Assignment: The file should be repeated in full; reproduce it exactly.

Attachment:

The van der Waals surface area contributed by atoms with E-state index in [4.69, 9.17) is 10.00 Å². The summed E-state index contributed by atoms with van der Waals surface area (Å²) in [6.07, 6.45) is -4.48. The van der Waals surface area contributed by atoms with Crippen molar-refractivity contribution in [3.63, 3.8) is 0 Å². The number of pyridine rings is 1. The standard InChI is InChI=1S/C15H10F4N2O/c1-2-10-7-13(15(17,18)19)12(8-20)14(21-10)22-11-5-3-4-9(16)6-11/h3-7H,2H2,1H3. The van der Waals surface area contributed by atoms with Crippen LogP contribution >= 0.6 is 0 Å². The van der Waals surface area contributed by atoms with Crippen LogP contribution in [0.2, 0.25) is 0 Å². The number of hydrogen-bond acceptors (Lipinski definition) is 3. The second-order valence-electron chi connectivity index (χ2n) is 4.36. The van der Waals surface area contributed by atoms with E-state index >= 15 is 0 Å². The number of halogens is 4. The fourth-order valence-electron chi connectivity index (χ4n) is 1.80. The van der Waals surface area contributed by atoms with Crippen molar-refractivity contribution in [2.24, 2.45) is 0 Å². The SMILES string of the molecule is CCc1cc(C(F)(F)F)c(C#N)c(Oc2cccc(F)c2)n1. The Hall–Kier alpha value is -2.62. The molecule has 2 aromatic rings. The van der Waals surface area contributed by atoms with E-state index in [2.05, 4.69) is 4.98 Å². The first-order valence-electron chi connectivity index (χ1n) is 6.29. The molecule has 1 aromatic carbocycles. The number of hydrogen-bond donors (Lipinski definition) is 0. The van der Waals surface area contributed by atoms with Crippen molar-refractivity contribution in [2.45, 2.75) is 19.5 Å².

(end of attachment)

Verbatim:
The van der Waals surface area contributed by atoms with E-state index in [4.69, 9.17) is 10.00 Å². The summed E-state index contributed by atoms with van der Waals surface area (Å²) in [6.07, 6.45) is -4.48. The van der Waals surface area contributed by atoms with Crippen molar-refractivity contribution in [3.63, 3.8) is 0 Å². The number of pyridine rings is 1. The standard InChI is InChI=1S/C15H10F4N2O/c1-2-10-7-13(15(17,18)19)12(8-20)14(21-10)22-11-5-3-4-9(16)6-11/h3-7H,2H2,1H3. The van der Waals surface area contributed by atoms with Crippen LogP contribution >= 0.6 is 0 Å². The van der Waals surface area contributed by atoms with Crippen LogP contribution in [0.2, 0.25) is 0 Å². The number of hydrogen-bond acceptors (Lipinski definition) is 3. The second-order valence-electron chi connectivity index (χ2n) is 4.36. The van der Waals surface area contributed by atoms with E-state index >= 15 is 0 Å². The number of halogens is 4. The fourth-order valence-electron chi connectivity index (χ4n) is 1.80. The van der Waals surface area contributed by atoms with Crippen molar-refractivity contribution in [2.24, 2.45) is 0 Å². The SMILES string of the molecule is CCc1cc(C(F)(F)F)c(C#N)c(Oc2cccc(F)c2)n1. The Hall–Kier alpha value is -2.62. The molecule has 2 aromatic rings. The van der Waals surface area contributed by atoms with E-state index in [2.05, 4.69) is 4.98 Å². The first-order valence-electron chi connectivity index (χ1n) is 6.29. The molecule has 1 aromatic carbocycles. The number of hydrogen-bond donors (Lipinski definition) is 0. The van der Waals surface area contributed by atoms with Crippen molar-refractivity contribution in [2.45, 2.75) is 19.5 Å².